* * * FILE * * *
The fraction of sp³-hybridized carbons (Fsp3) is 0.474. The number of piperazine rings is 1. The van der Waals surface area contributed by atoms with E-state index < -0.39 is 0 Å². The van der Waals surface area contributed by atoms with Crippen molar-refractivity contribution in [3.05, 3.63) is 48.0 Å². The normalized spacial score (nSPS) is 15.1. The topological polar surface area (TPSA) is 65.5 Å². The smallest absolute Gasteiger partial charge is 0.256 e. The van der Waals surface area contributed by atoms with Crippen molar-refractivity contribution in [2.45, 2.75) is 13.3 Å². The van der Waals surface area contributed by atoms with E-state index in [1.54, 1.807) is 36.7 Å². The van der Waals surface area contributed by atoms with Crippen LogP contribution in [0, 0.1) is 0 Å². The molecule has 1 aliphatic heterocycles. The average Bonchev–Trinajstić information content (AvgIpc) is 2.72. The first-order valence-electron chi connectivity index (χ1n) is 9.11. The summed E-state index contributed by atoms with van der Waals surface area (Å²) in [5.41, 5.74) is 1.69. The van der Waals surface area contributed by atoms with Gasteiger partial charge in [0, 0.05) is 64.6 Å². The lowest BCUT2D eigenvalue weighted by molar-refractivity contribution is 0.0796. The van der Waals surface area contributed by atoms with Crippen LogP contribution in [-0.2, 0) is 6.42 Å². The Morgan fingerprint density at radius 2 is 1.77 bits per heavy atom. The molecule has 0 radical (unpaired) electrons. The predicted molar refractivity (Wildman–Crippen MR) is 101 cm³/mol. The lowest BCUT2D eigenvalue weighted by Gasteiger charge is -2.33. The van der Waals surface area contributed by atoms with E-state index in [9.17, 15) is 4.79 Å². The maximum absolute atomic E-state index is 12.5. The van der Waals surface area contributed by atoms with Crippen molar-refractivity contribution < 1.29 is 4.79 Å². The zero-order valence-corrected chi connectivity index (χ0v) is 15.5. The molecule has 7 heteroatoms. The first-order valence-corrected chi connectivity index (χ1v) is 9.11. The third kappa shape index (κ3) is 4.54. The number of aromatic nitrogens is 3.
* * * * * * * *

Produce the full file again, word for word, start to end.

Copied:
The fraction of sp³-hybridized carbons (Fsp3) is 0.474. The number of piperazine rings is 1. The van der Waals surface area contributed by atoms with E-state index < -0.39 is 0 Å². The van der Waals surface area contributed by atoms with Crippen molar-refractivity contribution in [3.05, 3.63) is 48.0 Å². The normalized spacial score (nSPS) is 15.1. The topological polar surface area (TPSA) is 65.5 Å². The smallest absolute Gasteiger partial charge is 0.256 e. The van der Waals surface area contributed by atoms with Crippen molar-refractivity contribution in [2.45, 2.75) is 13.3 Å². The van der Waals surface area contributed by atoms with E-state index in [1.54, 1.807) is 36.7 Å². The van der Waals surface area contributed by atoms with Crippen LogP contribution in [0, 0.1) is 0 Å². The molecule has 1 aliphatic heterocycles. The average Bonchev–Trinajstić information content (AvgIpc) is 2.72. The first-order valence-electron chi connectivity index (χ1n) is 9.11. The summed E-state index contributed by atoms with van der Waals surface area (Å²) in [5.41, 5.74) is 1.69. The van der Waals surface area contributed by atoms with Gasteiger partial charge in [0, 0.05) is 64.6 Å². The lowest BCUT2D eigenvalue weighted by molar-refractivity contribution is 0.0796. The van der Waals surface area contributed by atoms with Crippen LogP contribution in [-0.2, 0) is 6.42 Å². The Morgan fingerprint density at radius 2 is 1.77 bits per heavy atom. The molecule has 0 radical (unpaired) electrons. The predicted molar refractivity (Wildman–Crippen MR) is 101 cm³/mol. The lowest BCUT2D eigenvalue weighted by Gasteiger charge is -2.33. The van der Waals surface area contributed by atoms with E-state index in [9.17, 15) is 4.79 Å². The maximum absolute atomic E-state index is 12.5. The van der Waals surface area contributed by atoms with Crippen molar-refractivity contribution < 1.29 is 4.79 Å². The zero-order valence-corrected chi connectivity index (χ0v) is 15.5. The molecule has 7 heteroatoms. The first-order valence-corrected chi connectivity index (χ1v) is 9.11. The third kappa shape index (κ3) is 4.54. The number of aromatic nitrogens is 3.